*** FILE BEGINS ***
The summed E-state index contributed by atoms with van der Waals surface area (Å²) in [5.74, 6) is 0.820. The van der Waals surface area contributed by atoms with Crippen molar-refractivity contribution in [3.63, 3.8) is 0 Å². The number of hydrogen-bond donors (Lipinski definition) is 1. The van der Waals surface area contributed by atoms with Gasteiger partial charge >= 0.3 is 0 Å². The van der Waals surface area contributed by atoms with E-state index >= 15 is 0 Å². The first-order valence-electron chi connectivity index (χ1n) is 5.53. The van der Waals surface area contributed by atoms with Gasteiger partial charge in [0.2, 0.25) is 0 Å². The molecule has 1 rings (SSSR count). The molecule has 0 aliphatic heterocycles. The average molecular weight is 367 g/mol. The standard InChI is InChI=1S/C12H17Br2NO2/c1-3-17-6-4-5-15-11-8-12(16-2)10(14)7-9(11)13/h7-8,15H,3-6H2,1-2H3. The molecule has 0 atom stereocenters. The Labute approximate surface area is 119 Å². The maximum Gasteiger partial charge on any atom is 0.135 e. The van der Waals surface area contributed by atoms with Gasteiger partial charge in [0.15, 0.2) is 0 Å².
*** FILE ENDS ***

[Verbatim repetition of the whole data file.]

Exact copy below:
The summed E-state index contributed by atoms with van der Waals surface area (Å²) in [5.74, 6) is 0.820. The van der Waals surface area contributed by atoms with Crippen molar-refractivity contribution in [3.63, 3.8) is 0 Å². The number of hydrogen-bond donors (Lipinski definition) is 1. The van der Waals surface area contributed by atoms with Gasteiger partial charge >= 0.3 is 0 Å². The van der Waals surface area contributed by atoms with E-state index >= 15 is 0 Å². The first-order valence-electron chi connectivity index (χ1n) is 5.53. The van der Waals surface area contributed by atoms with Gasteiger partial charge in [0.2, 0.25) is 0 Å². The molecule has 1 rings (SSSR count). The molecule has 0 aliphatic heterocycles. The average molecular weight is 367 g/mol. The standard InChI is InChI=1S/C12H17Br2NO2/c1-3-17-6-4-5-15-11-8-12(16-2)10(14)7-9(11)13/h7-8,15H,3-6H2,1-2H3. The molecule has 0 atom stereocenters. The Labute approximate surface area is 119 Å². The maximum Gasteiger partial charge on any atom is 0.135 e. The van der Waals surface area contributed by atoms with Gasteiger partial charge in [0.15, 0.2) is 0 Å².